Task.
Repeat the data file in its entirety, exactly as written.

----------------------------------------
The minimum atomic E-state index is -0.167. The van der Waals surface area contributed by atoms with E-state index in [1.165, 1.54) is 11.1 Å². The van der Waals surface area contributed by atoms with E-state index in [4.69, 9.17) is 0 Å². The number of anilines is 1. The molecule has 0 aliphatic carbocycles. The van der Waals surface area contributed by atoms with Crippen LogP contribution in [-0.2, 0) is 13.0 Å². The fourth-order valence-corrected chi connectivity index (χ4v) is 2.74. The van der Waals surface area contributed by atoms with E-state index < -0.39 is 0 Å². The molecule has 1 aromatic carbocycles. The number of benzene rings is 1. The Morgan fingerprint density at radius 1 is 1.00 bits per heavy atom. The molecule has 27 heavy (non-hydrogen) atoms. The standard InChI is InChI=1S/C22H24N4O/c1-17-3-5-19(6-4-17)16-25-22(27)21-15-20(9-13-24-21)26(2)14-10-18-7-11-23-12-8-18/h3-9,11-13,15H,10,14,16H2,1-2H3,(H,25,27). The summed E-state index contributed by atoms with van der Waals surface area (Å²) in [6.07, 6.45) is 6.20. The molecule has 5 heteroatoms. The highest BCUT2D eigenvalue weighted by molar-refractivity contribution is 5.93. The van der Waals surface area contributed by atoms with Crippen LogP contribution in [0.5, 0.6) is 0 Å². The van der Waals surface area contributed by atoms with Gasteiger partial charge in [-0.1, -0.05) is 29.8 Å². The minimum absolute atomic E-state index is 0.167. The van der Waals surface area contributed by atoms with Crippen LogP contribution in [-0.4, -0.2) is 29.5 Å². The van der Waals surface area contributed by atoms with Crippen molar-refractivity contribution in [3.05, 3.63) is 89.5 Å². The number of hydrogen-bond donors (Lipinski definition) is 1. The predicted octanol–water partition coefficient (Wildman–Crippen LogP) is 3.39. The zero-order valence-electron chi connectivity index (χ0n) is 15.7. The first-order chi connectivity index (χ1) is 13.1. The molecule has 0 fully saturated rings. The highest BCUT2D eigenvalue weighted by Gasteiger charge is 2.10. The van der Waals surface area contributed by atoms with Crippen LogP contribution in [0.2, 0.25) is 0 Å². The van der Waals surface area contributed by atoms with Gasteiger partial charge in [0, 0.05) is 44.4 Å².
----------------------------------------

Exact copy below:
The minimum atomic E-state index is -0.167. The van der Waals surface area contributed by atoms with E-state index in [1.165, 1.54) is 11.1 Å². The van der Waals surface area contributed by atoms with E-state index in [4.69, 9.17) is 0 Å². The number of anilines is 1. The molecule has 0 aliphatic carbocycles. The van der Waals surface area contributed by atoms with Crippen LogP contribution in [-0.2, 0) is 13.0 Å². The fourth-order valence-corrected chi connectivity index (χ4v) is 2.74. The van der Waals surface area contributed by atoms with E-state index < -0.39 is 0 Å². The molecule has 1 aromatic carbocycles. The number of benzene rings is 1. The Morgan fingerprint density at radius 1 is 1.00 bits per heavy atom. The molecule has 27 heavy (non-hydrogen) atoms. The standard InChI is InChI=1S/C22H24N4O/c1-17-3-5-19(6-4-17)16-25-22(27)21-15-20(9-13-24-21)26(2)14-10-18-7-11-23-12-8-18/h3-9,11-13,15H,10,14,16H2,1-2H3,(H,25,27). The summed E-state index contributed by atoms with van der Waals surface area (Å²) in [6.07, 6.45) is 6.20. The molecule has 5 heteroatoms. The highest BCUT2D eigenvalue weighted by molar-refractivity contribution is 5.93. The van der Waals surface area contributed by atoms with Crippen LogP contribution in [0.5, 0.6) is 0 Å². The van der Waals surface area contributed by atoms with Gasteiger partial charge in [-0.1, -0.05) is 29.8 Å². The minimum absolute atomic E-state index is 0.167. The van der Waals surface area contributed by atoms with Crippen LogP contribution in [-0.4, -0.2) is 29.5 Å². The van der Waals surface area contributed by atoms with Crippen molar-refractivity contribution in [3.05, 3.63) is 89.5 Å². The number of hydrogen-bond donors (Lipinski definition) is 1. The predicted octanol–water partition coefficient (Wildman–Crippen LogP) is 3.39. The zero-order valence-electron chi connectivity index (χ0n) is 15.7. The first-order chi connectivity index (χ1) is 13.1. The molecule has 0 fully saturated rings. The highest BCUT2D eigenvalue weighted by Gasteiger charge is 2.10. The van der Waals surface area contributed by atoms with Crippen LogP contribution in [0.2, 0.25) is 0 Å². The van der Waals surface area contributed by atoms with Gasteiger partial charge in [0, 0.05) is 44.4 Å².